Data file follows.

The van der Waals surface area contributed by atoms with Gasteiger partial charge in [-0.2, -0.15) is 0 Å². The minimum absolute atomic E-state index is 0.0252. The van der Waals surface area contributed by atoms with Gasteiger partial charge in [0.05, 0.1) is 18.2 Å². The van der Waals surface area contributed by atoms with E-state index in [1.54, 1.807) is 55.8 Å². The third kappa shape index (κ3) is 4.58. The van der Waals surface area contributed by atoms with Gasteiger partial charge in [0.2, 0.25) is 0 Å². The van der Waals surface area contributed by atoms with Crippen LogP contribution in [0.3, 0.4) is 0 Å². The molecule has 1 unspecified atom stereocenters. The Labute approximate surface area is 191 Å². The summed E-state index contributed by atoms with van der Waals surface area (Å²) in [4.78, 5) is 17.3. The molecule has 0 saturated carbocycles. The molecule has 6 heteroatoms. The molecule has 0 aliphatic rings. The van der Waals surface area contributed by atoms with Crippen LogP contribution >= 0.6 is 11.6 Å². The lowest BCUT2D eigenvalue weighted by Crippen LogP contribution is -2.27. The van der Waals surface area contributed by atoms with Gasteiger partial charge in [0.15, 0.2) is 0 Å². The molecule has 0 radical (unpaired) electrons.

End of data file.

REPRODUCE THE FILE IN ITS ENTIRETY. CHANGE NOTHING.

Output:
The van der Waals surface area contributed by atoms with Gasteiger partial charge in [-0.2, -0.15) is 0 Å². The minimum absolute atomic E-state index is 0.0252. The van der Waals surface area contributed by atoms with Gasteiger partial charge in [0.05, 0.1) is 18.2 Å². The van der Waals surface area contributed by atoms with E-state index in [1.54, 1.807) is 55.8 Å². The third kappa shape index (κ3) is 4.58. The van der Waals surface area contributed by atoms with Gasteiger partial charge in [0.2, 0.25) is 0 Å². The van der Waals surface area contributed by atoms with Crippen LogP contribution in [0.3, 0.4) is 0 Å². The molecule has 1 unspecified atom stereocenters. The Labute approximate surface area is 191 Å². The summed E-state index contributed by atoms with van der Waals surface area (Å²) in [4.78, 5) is 17.3. The molecule has 0 saturated carbocycles. The molecule has 6 heteroatoms. The molecule has 0 aliphatic rings. The van der Waals surface area contributed by atoms with Crippen LogP contribution >= 0.6 is 11.6 Å². The lowest BCUT2D eigenvalue weighted by Crippen LogP contribution is -2.27. The van der Waals surface area contributed by atoms with Gasteiger partial charge in [0.15, 0.2) is 0 Å². The molecule has 0 radical (unpaired) electrons.